Clearing Up Nutrition Confusion

by Marsha Hudnall

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Student-StudyingThe Diet Debate

Anyone who’s tried it knows that change isn’t easy – especially when it comes to what we eat. So when New Year’s resolutions involve major dietary overhauls, we urge a closer look. Do you know what you really need to change to eat healthy? Do you know the best way to go about it?

Which Diet is Best?

Choose the type of eating below you think is healthiest, then read on to learn about the debate behind each statement. At the end, we’ll give you our insights and advice that we believe makes true healthy eating something that’s less confusing and more appealing!

An important reminder: Regardless of the debates, the fact is that any type of eating plan that dictates you eat in a way you don’t enjoy is not likely to last!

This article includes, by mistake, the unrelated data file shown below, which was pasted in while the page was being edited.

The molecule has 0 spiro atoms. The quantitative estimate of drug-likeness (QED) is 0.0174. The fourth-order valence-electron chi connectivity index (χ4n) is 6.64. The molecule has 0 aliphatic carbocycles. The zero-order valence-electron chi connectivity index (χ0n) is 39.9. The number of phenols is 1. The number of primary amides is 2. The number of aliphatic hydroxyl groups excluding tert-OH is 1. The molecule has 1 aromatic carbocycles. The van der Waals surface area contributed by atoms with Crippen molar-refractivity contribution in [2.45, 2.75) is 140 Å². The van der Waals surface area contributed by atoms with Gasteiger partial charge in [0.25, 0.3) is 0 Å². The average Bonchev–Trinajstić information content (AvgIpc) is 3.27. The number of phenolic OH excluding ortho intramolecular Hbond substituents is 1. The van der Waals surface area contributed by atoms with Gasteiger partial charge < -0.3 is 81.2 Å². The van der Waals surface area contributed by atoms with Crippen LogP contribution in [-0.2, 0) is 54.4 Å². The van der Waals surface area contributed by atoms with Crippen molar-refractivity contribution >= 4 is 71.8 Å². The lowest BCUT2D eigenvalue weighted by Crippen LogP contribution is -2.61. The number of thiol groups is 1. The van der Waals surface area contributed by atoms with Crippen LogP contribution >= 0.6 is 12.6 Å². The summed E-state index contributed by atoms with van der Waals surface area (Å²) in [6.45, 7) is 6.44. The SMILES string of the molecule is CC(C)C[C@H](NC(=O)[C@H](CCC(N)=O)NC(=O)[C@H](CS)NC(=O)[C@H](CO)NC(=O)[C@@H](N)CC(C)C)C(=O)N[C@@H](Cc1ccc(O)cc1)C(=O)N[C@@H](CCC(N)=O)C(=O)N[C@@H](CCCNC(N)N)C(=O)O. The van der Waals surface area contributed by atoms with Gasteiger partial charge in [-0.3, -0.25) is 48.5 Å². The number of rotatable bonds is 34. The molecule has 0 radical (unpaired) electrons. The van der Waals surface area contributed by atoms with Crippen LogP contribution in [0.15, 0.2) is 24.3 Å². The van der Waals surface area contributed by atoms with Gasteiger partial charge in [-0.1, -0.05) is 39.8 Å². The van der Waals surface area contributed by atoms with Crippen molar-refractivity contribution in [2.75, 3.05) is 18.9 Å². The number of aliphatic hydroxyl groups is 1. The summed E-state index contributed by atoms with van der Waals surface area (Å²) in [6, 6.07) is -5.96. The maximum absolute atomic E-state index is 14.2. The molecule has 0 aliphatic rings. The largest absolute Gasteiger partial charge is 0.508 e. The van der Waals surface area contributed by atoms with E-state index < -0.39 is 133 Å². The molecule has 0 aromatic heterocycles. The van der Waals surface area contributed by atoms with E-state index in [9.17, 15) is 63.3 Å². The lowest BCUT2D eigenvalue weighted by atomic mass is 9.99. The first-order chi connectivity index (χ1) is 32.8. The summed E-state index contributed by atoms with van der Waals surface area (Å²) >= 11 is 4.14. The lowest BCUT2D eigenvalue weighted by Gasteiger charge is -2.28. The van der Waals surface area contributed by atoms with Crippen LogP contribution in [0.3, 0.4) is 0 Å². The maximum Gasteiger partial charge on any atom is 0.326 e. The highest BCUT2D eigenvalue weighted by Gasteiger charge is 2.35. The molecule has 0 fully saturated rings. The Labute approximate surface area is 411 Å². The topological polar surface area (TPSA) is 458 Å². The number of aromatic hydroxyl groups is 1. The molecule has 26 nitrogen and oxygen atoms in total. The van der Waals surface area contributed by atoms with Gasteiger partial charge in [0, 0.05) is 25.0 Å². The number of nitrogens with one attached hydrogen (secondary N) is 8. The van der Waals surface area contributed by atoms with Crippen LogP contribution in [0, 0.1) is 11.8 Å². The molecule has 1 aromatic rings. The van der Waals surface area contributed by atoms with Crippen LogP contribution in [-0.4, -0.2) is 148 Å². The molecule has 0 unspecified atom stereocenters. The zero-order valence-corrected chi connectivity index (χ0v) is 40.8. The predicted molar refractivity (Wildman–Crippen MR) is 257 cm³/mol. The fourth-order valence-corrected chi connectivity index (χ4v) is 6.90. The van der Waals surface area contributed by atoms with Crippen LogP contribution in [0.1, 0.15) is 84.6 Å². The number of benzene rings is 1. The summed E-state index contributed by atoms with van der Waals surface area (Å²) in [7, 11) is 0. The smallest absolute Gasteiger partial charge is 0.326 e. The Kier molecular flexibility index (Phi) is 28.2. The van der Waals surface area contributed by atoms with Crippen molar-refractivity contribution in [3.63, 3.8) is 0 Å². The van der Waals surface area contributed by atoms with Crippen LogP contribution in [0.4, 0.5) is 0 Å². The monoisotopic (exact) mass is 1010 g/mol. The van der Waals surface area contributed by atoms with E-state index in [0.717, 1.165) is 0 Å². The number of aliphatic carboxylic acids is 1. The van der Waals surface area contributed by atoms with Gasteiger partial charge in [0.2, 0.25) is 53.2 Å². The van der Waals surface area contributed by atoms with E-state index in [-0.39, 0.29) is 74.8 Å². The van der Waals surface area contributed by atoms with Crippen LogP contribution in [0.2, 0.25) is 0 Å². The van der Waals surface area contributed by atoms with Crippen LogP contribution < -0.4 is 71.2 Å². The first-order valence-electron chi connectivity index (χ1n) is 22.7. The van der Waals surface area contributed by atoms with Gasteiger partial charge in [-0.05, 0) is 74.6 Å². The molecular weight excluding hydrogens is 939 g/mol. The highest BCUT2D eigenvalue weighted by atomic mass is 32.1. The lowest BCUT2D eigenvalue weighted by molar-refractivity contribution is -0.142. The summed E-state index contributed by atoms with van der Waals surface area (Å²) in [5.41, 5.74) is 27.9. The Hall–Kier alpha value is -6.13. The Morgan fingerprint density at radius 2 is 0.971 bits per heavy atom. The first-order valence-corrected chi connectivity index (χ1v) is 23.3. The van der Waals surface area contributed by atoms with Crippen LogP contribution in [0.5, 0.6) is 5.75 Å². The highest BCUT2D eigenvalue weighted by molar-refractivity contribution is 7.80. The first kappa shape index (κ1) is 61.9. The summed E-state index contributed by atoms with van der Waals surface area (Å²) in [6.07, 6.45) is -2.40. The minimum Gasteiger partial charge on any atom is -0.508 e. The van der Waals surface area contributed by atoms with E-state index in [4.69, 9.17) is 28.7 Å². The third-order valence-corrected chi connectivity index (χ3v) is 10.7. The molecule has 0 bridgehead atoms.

The healthiest eating is:

Low Carb, High Protein…or Not?

At the heart of this debate are three major issues:

  • People who eat high protein, low carb diets seem to be able to lose weight relatively easily. Why? An important reason has to do with the tremendous satiating power of protein. That is, it helps control our hunger, so we may need to eat less at a meal or snack, and can go longer between them, helping us eat less. Additionally, this type of diet eliminates many of the foods we tend to overeat – pastries, doughnuts, cookies, candies, chips, fries – which also results in fewer calories.